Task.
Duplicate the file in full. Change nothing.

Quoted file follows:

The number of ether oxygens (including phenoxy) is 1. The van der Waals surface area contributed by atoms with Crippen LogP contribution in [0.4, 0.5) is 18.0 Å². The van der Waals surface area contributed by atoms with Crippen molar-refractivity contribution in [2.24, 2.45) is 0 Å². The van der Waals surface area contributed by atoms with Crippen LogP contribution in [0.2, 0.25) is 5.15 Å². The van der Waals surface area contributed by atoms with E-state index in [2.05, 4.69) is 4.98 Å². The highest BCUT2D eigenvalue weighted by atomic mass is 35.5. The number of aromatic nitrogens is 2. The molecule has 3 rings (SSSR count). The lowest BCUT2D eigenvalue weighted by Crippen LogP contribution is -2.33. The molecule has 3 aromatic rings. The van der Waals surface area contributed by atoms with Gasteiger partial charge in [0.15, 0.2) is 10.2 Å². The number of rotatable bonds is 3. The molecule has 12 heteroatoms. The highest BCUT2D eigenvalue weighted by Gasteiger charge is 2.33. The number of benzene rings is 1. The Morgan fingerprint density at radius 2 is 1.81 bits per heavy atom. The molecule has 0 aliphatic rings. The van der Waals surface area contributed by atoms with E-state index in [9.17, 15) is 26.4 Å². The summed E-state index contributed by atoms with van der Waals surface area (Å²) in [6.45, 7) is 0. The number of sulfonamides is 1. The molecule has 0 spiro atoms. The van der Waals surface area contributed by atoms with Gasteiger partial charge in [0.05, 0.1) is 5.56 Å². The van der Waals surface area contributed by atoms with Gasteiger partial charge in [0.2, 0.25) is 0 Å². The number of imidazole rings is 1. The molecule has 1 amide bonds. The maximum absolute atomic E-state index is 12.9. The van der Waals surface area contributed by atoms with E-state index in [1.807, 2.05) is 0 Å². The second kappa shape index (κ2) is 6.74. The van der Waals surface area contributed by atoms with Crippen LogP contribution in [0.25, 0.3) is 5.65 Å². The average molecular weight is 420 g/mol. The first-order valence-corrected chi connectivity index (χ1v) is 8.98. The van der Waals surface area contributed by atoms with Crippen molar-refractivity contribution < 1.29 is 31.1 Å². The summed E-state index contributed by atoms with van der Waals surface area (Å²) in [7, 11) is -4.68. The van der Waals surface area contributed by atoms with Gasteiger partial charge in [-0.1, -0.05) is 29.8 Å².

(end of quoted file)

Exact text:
The number of ether oxygens (including phenoxy) is 1. The van der Waals surface area contributed by atoms with Crippen LogP contribution in [0.4, 0.5) is 18.0 Å². The van der Waals surface area contributed by atoms with Crippen molar-refractivity contribution in [2.24, 2.45) is 0 Å². The van der Waals surface area contributed by atoms with Crippen LogP contribution in [0.2, 0.25) is 5.15 Å². The van der Waals surface area contributed by atoms with E-state index in [2.05, 4.69) is 4.98 Å². The highest BCUT2D eigenvalue weighted by atomic mass is 35.5. The number of aromatic nitrogens is 2. The molecule has 3 rings (SSSR count). The lowest BCUT2D eigenvalue weighted by Crippen LogP contribution is -2.33. The molecule has 3 aromatic rings. The van der Waals surface area contributed by atoms with Gasteiger partial charge in [0.15, 0.2) is 10.2 Å². The number of rotatable bonds is 3. The molecule has 12 heteroatoms. The highest BCUT2D eigenvalue weighted by Gasteiger charge is 2.33. The number of benzene rings is 1. The Morgan fingerprint density at radius 2 is 1.81 bits per heavy atom. The molecule has 0 aliphatic rings. The van der Waals surface area contributed by atoms with E-state index in [9.17, 15) is 26.4 Å². The summed E-state index contributed by atoms with van der Waals surface area (Å²) in [6.45, 7) is 0. The number of sulfonamides is 1. The molecule has 0 spiro atoms. The van der Waals surface area contributed by atoms with Gasteiger partial charge in [0.05, 0.1) is 5.56 Å². The van der Waals surface area contributed by atoms with Gasteiger partial charge in [0.2, 0.25) is 0 Å². The number of imidazole rings is 1. The molecule has 1 amide bonds. The maximum absolute atomic E-state index is 12.9. The van der Waals surface area contributed by atoms with E-state index in [1.807, 2.05) is 0 Å². The second kappa shape index (κ2) is 6.74. The van der Waals surface area contributed by atoms with Crippen LogP contribution in [0.25, 0.3) is 5.65 Å². The average molecular weight is 420 g/mol. The first-order valence-corrected chi connectivity index (χ1v) is 8.98. The van der Waals surface area contributed by atoms with Crippen molar-refractivity contribution < 1.29 is 31.1 Å². The summed E-state index contributed by atoms with van der Waals surface area (Å²) in [7, 11) is -4.68. The van der Waals surface area contributed by atoms with Gasteiger partial charge in [-0.1, -0.05) is 29.8 Å².